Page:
Russia's long-heralded military base in Kyrgyzstan, due to be opened this summer as a counterweight to the American base at Manas, is nowhere near to completion, IWPR can reveal.
The Russians have already postponed the official opening of the Kant aerodrome twice, at the beginning of June this year, and again in July, and this IWPR reporter found that it still existed only on paper, on a visit to the site.
The aerodrome, 20 kilometers from the capital, Bishkek, has been waiting eight months to be granted official status as a component of Russia's Collective Rapid Deployment Forces.
But IWPR found no evidence that major construction work had even started. A display stand on the site claimed construction at the aerodrome had begun on April 7.
So far, the Russians have laid concrete over a large area and built a new barracks for about 100 people. But the only recent work that IWPR could observe was a small group of Russian soldiers pouring tar into gaps between concrete slabs on the runway.
An independent news agency AKIpress, citing foreign media reports, said Moscow had invested 70 million rubles (2.3 million dollars) in reanimating the former military site, but the concrete runway and the new barracks are unlikely to have cost this much.
Two Russian Su-25 fighter planes were spotted at the aerodrome, under the guard of a young Russian soldier.
The hundred or so Russians at the base, comprising soldiers, officers, technicians and builders, live in the barracks but say they do not yet feel comfortable on Kyrgyz soil.
We are “nobodies” here, we-re more like guests, complained Vladimir Samsonov, a Russian airforce ensign.
We even have to bring groceries from Russia, because we don-t have the right to buy anything from local producers.
Kyrgyz defense minister Esen Topoev blamed technical hitches for the delay in opening the base at a press conference on July 9.
He said the final agreement between Kyrgyzstan and Russia on the facility was "currently being examined by the government".
A Russian embassy official in Bishkek, Sergei Tsetsenko, confirmed. The agreement has to go through many ministries and departments, and each one tries to make its own amendments.
But financial troubles are also widely held to be responsible for the slow pace of work.
Ishenbai Kadyrbekov, an opposition Kyrgyz deputy, told IWPR. The Russians do not have enough financial resources. They are not in any hurry now, because they have got their space for themselves, and have shown they don’t intend to lose their sphere of influence."
As Kadyrbekov suggested, rivalry between Moscow and Washington has played a key role in the affair.
Russia is intensely jealous of the US, which appropriated the old civilian airport at Manas in December 2001 as a hub for its military operations against the Taleban government in Afghanistan.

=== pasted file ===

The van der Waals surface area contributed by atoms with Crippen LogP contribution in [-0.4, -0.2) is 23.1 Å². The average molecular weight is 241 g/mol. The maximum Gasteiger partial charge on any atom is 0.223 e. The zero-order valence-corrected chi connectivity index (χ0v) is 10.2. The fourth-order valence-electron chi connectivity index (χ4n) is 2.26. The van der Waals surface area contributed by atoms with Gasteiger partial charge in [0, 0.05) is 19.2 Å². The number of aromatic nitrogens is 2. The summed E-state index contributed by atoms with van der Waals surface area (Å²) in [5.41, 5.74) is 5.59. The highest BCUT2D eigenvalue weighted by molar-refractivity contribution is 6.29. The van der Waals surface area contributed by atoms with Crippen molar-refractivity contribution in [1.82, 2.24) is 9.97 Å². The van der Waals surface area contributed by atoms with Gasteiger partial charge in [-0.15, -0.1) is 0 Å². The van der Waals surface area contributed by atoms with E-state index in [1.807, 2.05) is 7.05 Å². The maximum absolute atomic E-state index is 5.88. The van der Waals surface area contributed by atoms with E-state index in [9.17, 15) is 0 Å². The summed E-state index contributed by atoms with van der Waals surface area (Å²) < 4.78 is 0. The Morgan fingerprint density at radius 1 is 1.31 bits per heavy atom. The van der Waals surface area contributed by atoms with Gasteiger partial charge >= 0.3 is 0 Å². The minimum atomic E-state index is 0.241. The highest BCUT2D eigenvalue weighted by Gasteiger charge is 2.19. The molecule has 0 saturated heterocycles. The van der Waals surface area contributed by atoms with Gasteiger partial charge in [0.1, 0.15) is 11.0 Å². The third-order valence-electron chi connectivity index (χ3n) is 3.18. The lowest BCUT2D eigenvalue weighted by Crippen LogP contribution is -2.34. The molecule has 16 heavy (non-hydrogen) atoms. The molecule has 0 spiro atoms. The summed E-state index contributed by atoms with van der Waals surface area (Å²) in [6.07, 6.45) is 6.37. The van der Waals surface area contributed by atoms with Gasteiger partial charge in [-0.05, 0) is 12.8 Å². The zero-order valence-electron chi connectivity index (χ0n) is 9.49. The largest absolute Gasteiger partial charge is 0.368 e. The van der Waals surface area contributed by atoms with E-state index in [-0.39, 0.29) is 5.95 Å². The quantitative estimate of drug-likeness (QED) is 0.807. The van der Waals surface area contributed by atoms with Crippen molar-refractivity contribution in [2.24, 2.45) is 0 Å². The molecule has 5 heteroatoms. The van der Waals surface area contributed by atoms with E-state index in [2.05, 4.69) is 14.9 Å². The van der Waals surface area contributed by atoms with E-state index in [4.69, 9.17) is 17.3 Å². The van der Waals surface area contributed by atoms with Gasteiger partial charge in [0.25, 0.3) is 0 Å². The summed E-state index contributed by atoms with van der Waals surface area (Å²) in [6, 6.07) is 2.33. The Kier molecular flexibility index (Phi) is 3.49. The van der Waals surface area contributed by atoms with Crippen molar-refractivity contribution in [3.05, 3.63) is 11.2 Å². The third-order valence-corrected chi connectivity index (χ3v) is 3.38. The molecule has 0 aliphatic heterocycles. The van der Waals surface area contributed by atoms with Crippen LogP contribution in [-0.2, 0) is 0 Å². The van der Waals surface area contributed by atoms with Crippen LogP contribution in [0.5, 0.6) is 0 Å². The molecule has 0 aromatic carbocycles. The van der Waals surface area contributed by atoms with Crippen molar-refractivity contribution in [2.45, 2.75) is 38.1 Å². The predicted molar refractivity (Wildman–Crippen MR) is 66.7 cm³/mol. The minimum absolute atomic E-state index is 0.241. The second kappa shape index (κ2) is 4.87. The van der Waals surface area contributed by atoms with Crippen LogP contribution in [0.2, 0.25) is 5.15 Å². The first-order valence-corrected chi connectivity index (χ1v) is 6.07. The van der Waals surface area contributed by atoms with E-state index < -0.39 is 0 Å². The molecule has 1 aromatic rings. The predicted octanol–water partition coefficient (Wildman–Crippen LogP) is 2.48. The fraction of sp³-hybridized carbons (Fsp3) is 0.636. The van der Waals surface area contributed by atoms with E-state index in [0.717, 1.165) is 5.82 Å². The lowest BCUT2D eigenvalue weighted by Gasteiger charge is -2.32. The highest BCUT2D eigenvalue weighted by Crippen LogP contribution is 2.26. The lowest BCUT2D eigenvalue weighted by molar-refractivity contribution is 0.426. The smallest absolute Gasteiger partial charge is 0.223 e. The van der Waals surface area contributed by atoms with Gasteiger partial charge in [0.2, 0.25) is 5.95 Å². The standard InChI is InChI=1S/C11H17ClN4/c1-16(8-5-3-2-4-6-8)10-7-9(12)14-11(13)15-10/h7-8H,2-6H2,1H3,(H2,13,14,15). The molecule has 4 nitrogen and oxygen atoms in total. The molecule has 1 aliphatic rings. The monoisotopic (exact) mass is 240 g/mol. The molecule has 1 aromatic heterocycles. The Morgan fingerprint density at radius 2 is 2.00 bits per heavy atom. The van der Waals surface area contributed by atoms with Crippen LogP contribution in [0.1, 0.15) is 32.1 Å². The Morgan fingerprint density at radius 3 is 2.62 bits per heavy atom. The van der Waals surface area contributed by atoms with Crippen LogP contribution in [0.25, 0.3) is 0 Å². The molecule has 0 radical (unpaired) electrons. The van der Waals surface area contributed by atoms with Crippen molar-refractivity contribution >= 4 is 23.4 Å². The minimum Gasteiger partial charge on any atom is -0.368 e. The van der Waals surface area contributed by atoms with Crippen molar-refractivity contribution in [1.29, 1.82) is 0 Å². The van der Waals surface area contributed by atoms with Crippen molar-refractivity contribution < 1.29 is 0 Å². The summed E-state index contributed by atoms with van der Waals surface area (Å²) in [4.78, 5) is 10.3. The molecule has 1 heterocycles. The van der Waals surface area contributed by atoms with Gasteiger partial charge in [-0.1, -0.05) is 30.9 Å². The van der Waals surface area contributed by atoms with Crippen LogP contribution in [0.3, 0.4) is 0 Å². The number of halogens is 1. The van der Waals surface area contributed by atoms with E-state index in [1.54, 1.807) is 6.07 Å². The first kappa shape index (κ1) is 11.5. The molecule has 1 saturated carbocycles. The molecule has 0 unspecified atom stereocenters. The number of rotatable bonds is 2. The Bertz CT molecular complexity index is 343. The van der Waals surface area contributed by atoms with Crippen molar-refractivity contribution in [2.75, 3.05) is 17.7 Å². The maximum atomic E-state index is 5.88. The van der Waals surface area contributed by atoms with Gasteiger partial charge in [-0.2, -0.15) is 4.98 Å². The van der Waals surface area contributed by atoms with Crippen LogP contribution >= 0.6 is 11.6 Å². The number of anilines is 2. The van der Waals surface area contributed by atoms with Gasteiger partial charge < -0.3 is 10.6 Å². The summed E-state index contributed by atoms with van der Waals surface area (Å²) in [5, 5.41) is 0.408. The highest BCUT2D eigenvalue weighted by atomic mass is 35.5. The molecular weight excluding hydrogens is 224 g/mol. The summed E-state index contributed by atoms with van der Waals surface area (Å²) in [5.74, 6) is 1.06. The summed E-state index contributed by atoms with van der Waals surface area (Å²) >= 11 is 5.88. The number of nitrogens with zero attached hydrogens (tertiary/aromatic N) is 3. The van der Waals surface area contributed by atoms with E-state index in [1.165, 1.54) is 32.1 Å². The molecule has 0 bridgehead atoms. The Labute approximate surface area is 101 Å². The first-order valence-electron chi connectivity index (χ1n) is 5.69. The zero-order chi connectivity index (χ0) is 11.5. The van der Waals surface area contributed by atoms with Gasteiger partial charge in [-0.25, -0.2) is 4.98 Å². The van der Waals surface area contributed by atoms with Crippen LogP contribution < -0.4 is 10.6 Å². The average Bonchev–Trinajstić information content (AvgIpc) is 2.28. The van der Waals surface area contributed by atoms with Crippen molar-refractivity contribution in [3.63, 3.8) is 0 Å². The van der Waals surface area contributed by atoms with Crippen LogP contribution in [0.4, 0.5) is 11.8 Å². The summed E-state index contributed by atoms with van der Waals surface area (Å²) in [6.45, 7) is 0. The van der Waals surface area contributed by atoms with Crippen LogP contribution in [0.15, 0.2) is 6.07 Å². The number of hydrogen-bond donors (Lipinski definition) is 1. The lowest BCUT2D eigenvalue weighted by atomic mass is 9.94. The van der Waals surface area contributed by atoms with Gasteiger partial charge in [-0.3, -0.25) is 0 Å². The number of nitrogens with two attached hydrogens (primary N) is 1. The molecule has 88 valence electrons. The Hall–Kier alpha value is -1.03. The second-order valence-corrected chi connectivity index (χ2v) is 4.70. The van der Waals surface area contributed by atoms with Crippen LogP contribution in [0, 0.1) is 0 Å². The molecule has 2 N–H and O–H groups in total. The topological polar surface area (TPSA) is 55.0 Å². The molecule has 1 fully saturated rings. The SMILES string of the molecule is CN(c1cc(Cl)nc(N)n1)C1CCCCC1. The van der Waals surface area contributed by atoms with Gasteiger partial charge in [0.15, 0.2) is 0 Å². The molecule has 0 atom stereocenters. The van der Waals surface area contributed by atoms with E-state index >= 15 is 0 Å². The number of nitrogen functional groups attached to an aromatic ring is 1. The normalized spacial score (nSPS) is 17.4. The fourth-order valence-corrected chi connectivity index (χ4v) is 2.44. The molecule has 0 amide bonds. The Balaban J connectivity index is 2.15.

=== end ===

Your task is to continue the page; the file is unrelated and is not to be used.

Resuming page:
Moscow was dismayed when Kyrgyz president Askar Akaev agreed, saying this was his country's contribution to the fight against international terrorism.
The deal ruffled feathers in Moscow, which regards the former Soviet republic as part of its own sphere of influence.
Vladimir Sidora, the Kyrgyz deputy commander of the Kant base, confirmed that big-power rivalry lay behind Russia's determination to open the base. Russia decided to gain a foothold in Kyrgyzstan because the American base appeared here," he said.
"If the Americans hadn’t stationed themselves in Manas, the Russians wouldn’t have deployed their forces here.
Former Russian president Boris Yeltsin referred openly to this rivalry when he arrived in Kyrgyzstan on July 5 for a vacation. Russia is displeased with the stationing of American soldiers in Kyrgyzstan," he declared.
"Central Asia is Russia-s zone of interest. But my friend Askar Akaev has promised me that as soon as the [US] agreement expires, the Americans will leave.
Some Moscow commentators have offered other explanations for the slow progress. A Russian Academy of Sciences expert, cited in Nezavisimaya Gazeta on July 8, linked the delay to Kremlin worries about spoiling relations with Uzbekistan, which is regularly in confrontation with Kyrgyzstan.
But Russian diplomats in Bishkek dismissed this as a red herring. Relations with Uzbekistan have nothing at all to do with it," one said.
One Russian journalist has suggested that the delays have more to do with the schedule of the Russian president than with diplomatic concerns or even money worries.
Arkady Dubnov said the Moscow authorities might well want to open the base in the presence of President Putin, whose schedule does not yet permit him to visit Kyrgyzstan. We never have any money, but money can always be found for things like this, he suggested.
By Leila Saralaeva,
IWPR's Reporting Central Asia No. 217, July 15, 2003